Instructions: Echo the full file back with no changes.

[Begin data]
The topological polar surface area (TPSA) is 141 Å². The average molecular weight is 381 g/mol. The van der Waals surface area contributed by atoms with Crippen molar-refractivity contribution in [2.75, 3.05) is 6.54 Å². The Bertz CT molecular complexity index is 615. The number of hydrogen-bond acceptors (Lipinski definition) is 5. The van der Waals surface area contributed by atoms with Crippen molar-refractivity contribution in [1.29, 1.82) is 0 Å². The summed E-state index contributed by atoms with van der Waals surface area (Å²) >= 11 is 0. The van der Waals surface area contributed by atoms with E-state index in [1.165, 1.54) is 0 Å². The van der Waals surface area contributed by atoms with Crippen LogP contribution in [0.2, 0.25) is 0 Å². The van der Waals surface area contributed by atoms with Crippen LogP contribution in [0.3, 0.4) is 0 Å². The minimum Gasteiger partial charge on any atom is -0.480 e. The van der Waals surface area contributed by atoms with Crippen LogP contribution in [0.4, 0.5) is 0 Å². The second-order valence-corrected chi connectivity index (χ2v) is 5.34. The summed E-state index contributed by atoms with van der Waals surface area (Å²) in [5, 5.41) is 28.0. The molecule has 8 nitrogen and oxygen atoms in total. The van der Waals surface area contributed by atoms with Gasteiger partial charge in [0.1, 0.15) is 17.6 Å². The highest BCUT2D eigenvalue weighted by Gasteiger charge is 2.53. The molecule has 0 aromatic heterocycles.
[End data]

The topological polar surface area (TPSA) is 141 Å². The average molecular weight is 381 g/mol. The van der Waals surface area contributed by atoms with Crippen molar-refractivity contribution in [2.75, 3.05) is 6.54 Å². The Bertz CT molecular complexity index is 615. The number of hydrogen-bond acceptors (Lipinski definition) is 5. The van der Waals surface area contributed by atoms with Crippen molar-refractivity contribution in [1.29, 1.82) is 0 Å². The summed E-state index contributed by atoms with van der Waals surface area (Å²) >= 11 is 0. The van der Waals surface area contributed by atoms with E-state index in [1.165, 1.54) is 0 Å². The van der Waals surface area contributed by atoms with Crippen LogP contribution in [0.2, 0.25) is 0 Å². The van der Waals surface area contributed by atoms with Crippen LogP contribution in [0.3, 0.4) is 0 Å². The minimum Gasteiger partial charge on any atom is -0.480 e. The van der Waals surface area contributed by atoms with Crippen LogP contribution in [0.4, 0.5) is 0 Å². The second-order valence-corrected chi connectivity index (χ2v) is 5.34. The summed E-state index contributed by atoms with van der Waals surface area (Å²) in [5, 5.41) is 28.0. The molecule has 8 nitrogen and oxygen atoms in total. The van der Waals surface area contributed by atoms with Gasteiger partial charge in [0.1, 0.15) is 17.6 Å². The highest BCUT2D eigenvalue weighted by Gasteiger charge is 2.53. The molecule has 0 aromatic heterocycles.